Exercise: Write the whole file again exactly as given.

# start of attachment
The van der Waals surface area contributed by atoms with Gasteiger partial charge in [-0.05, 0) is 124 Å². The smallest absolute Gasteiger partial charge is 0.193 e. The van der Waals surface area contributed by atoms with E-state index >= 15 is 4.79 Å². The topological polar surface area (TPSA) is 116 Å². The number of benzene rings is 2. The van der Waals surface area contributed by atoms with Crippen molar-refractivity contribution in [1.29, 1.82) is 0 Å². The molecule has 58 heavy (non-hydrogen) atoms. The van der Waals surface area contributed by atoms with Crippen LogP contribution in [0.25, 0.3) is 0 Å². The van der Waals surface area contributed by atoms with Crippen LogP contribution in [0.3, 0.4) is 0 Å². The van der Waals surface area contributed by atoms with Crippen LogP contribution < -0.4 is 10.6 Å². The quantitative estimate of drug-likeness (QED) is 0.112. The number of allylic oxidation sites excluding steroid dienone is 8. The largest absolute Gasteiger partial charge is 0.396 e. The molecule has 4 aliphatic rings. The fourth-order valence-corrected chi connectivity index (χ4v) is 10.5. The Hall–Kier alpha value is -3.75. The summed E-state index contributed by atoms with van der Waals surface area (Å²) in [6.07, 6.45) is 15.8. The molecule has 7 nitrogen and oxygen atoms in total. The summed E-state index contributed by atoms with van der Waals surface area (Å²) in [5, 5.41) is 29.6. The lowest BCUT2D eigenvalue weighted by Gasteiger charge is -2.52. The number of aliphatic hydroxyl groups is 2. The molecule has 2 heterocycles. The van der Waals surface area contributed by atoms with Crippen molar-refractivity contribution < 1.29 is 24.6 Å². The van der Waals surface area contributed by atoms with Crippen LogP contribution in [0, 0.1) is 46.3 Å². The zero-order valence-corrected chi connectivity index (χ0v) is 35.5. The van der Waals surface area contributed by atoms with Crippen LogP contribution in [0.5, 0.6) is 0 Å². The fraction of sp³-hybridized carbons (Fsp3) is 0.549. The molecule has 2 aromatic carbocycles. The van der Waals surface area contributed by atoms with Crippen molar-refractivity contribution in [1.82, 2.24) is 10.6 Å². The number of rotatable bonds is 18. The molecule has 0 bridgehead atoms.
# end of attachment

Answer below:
The van der Waals surface area contributed by atoms with Gasteiger partial charge in [-0.05, 0) is 124 Å². The smallest absolute Gasteiger partial charge is 0.193 e. The van der Waals surface area contributed by atoms with E-state index >= 15 is 4.79 Å². The topological polar surface area (TPSA) is 116 Å². The number of benzene rings is 2. The van der Waals surface area contributed by atoms with Crippen molar-refractivity contribution in [1.29, 1.82) is 0 Å². The molecule has 58 heavy (non-hydrogen) atoms. The van der Waals surface area contributed by atoms with Crippen LogP contribution in [0.25, 0.3) is 0 Å². The van der Waals surface area contributed by atoms with Crippen LogP contribution in [0.3, 0.4) is 0 Å². The van der Waals surface area contributed by atoms with Crippen LogP contribution < -0.4 is 10.6 Å². The quantitative estimate of drug-likeness (QED) is 0.112. The number of allylic oxidation sites excluding steroid dienone is 8. The largest absolute Gasteiger partial charge is 0.396 e. The molecule has 4 aliphatic rings. The fourth-order valence-corrected chi connectivity index (χ4v) is 10.5. The Hall–Kier alpha value is -3.75. The summed E-state index contributed by atoms with van der Waals surface area (Å²) in [6.07, 6.45) is 15.8. The molecule has 7 nitrogen and oxygen atoms in total. The summed E-state index contributed by atoms with van der Waals surface area (Å²) in [5, 5.41) is 29.6. The lowest BCUT2D eigenvalue weighted by Gasteiger charge is -2.52. The number of aliphatic hydroxyl groups is 2. The molecule has 2 heterocycles. The van der Waals surface area contributed by atoms with Crippen molar-refractivity contribution < 1.29 is 24.6 Å². The van der Waals surface area contributed by atoms with Crippen LogP contribution in [0, 0.1) is 46.3 Å². The zero-order valence-corrected chi connectivity index (χ0v) is 35.5. The van der Waals surface area contributed by atoms with Crippen LogP contribution in [0.5, 0.6) is 0 Å². The fraction of sp³-hybridized carbons (Fsp3) is 0.549. The molecule has 2 aromatic carbocycles. The van der Waals surface area contributed by atoms with Crippen molar-refractivity contribution in [1.82, 2.24) is 10.6 Å². The number of rotatable bonds is 18. The molecule has 0 bridgehead atoms.